• Under the Dodd-Frank Act, the Federal Reserve may require nonbank financial companies that it supervises and bank holding companies to periodically disclose information supporting a market evaluation of the risk profile, capital adequacy and risk management capabilities of those companies. Likewise, the U.S. Securities and Exchange Commission (SEC) may obtain from publicly traded companies, via Regulation S-K, information about trends, events or uncertainties that are reasonably likely to have a material effect upon a company's financial condition or operating performance. The SEC reminded companies via guidance issued in 2010 to consider climate change and its consequences in making their disclosures, although the issuance of this guidance does not appear to have had a significant impact on the nature or consistency of climate-related disclosures. The Biden Administration may reemphasize the importance of climate-related disclosures through updated guidance or new regulations. The CFTC can likewise require a number of disclosures to market participants, both upstream and downstream, and these disclosures could include climate-related risks. State insurance regulators can also require insurance companies to disclose climate-related risk information, such as the percentage of their investments in fossil-fuel related industries, as recommended by the Task Force on Climate-Related Financial Disclosures (TCFD), although most do not at the present time. The SEC and CFTC can designate FMUs and other service providers as systemically important, as well as require that they incorporate climate-risk management protocols into their payment, clearing and settlement activities.

The drafters of the CFTC report recommended the following:

  • All relevant federal financial regulatory agencies should incorporate climate-related risks into their existing authorities and develop a strategy for integrating these risks into their work, including developing tools for risk measurement and management.
  • The FSOC should incorporate climate-related financial risks into its existing oversight function, including its annual reports to Congress.
  • The FSOC should encourage its members to share best practices, build institutional capability, integrate climate-related risks into the regulatory framework and be alert to spill-over effects across the financial system.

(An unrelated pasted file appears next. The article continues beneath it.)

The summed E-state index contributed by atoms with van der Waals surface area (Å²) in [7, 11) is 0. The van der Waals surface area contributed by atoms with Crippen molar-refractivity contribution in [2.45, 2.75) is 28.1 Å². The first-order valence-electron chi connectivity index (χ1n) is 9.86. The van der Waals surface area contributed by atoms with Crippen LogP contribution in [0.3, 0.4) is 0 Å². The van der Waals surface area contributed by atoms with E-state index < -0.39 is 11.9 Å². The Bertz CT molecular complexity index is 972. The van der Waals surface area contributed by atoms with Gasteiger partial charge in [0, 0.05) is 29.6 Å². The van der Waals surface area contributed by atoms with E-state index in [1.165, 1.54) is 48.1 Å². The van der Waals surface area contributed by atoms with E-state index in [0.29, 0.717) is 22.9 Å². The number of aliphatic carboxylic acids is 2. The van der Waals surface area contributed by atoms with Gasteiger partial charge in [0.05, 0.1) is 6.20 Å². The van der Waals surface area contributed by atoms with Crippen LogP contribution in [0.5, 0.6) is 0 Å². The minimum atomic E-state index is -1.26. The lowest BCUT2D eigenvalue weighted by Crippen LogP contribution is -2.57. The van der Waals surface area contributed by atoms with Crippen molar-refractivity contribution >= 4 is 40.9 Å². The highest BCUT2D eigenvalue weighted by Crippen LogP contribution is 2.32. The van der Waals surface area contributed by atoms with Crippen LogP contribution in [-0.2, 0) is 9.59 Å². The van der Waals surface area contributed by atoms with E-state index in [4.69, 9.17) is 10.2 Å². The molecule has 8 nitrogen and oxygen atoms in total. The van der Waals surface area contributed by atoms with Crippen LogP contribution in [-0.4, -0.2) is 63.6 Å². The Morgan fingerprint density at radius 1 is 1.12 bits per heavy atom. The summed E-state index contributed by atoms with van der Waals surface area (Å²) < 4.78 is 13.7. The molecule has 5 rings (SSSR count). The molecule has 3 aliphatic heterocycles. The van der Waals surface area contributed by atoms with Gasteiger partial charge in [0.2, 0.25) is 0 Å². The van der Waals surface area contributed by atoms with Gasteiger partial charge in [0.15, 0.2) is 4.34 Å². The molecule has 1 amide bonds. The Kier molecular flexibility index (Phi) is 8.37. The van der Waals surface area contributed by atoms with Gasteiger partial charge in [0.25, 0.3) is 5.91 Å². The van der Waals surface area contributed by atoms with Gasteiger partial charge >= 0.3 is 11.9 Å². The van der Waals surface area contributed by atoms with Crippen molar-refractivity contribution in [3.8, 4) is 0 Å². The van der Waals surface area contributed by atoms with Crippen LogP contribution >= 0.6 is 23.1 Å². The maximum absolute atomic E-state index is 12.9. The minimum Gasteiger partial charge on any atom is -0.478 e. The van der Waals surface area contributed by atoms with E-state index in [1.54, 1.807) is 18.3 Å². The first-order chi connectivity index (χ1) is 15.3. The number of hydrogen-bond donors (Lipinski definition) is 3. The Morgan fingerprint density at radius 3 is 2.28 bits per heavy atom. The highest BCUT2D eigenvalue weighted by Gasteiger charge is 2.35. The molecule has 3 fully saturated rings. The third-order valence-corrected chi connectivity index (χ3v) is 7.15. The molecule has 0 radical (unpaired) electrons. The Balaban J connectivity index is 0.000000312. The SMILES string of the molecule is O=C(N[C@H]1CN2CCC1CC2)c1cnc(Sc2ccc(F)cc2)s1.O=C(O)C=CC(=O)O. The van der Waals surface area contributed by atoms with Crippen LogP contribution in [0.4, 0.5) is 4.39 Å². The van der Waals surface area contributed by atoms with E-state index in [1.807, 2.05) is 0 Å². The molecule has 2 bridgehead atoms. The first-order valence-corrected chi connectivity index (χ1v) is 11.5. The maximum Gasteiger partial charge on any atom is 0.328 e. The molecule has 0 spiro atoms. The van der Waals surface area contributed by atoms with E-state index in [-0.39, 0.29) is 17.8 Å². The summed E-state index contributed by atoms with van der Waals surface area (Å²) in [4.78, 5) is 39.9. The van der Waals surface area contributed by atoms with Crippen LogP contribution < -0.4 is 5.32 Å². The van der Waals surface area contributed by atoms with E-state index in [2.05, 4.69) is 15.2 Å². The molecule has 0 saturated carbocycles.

• U.S. regulators should join international groups such as the NGFS, the Coalition of Finance Ministers for Climate Action and the Sustainable Insurance Forum (SIF). The Federal Reserve should continue to participate in the Basel Committee on Banking Supervision's climate task force, and the SEC should continue to participate in the sustainable finance network established by the International Organization of Securities Commissions (IOSCO).
  • Regulators should undertake pilot climate-risk stress testing as recommended by the NGFS.
  • Financial authorities should consider integrating climate risk into their balance sheets, and should support the development of appropriate classification systems for physical and transition risks.
  • Financial regulators should clarify the definition of materiality for disclosing medium- and long-term climate risks.
  • The U.S. should establish a price on carbon.

Conclusion

Although much about the future is uncertain, one thing learned from the global pandemic is that careful planning is required to manage any crisis, and all crises have an impact on financial institutions and their role in the larger economy. Climate risk is no different and presents significant challenges, especially to financial institutions that touch every aspect of the economy. How those risks are best managed will remain a topic of discussion for the foreseeable future, so now is the time for financial institutions and regulators to focus on this important task.

Notes

1 See, e.g., "Climate Risk in the Housing Market Has Echoes of Subprime Crisis, Study Finds," The New York Times, Sept. 27, 2019.

DISCLAIMER: Because of the generality of this update, the information provided herein may not be applicable in all situations and should not be acted upon without specific legal advice based on particular situations.